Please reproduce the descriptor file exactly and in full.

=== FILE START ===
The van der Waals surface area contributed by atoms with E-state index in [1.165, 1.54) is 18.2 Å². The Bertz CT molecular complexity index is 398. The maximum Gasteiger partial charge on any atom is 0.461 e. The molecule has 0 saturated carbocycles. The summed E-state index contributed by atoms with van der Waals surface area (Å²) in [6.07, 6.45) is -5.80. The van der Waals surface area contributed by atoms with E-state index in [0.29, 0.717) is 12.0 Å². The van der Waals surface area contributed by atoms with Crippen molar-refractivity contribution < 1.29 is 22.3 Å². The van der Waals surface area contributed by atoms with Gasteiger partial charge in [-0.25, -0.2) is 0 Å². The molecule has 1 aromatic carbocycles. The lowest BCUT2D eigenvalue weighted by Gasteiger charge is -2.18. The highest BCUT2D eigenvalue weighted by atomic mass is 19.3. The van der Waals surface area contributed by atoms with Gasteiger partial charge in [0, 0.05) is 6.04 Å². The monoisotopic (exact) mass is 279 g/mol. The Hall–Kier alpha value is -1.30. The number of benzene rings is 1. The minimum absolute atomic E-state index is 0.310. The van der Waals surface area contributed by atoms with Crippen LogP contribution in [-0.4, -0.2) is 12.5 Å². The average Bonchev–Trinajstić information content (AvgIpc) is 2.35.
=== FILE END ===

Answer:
The van der Waals surface area contributed by atoms with E-state index in [1.165, 1.54) is 18.2 Å². The Bertz CT molecular complexity index is 398. The maximum Gasteiger partial charge on any atom is 0.461 e. The molecule has 0 saturated carbocycles. The summed E-state index contributed by atoms with van der Waals surface area (Å²) in [6.07, 6.45) is -5.80. The van der Waals surface area contributed by atoms with E-state index in [0.29, 0.717) is 12.0 Å². The van der Waals surface area contributed by atoms with Crippen molar-refractivity contribution < 1.29 is 22.3 Å². The van der Waals surface area contributed by atoms with Gasteiger partial charge in [-0.25, -0.2) is 0 Å². The molecule has 1 aromatic carbocycles. The lowest BCUT2D eigenvalue weighted by Gasteiger charge is -2.18. The highest BCUT2D eigenvalue weighted by atomic mass is 19.3. The van der Waals surface area contributed by atoms with Gasteiger partial charge in [0, 0.05) is 6.04 Å². The monoisotopic (exact) mass is 279 g/mol. The Hall–Kier alpha value is -1.30. The number of benzene rings is 1. The minimum absolute atomic E-state index is 0.310. The van der Waals surface area contributed by atoms with Crippen LogP contribution in [-0.4, -0.2) is 12.5 Å². The average Bonchev–Trinajstić information content (AvgIpc) is 2.35.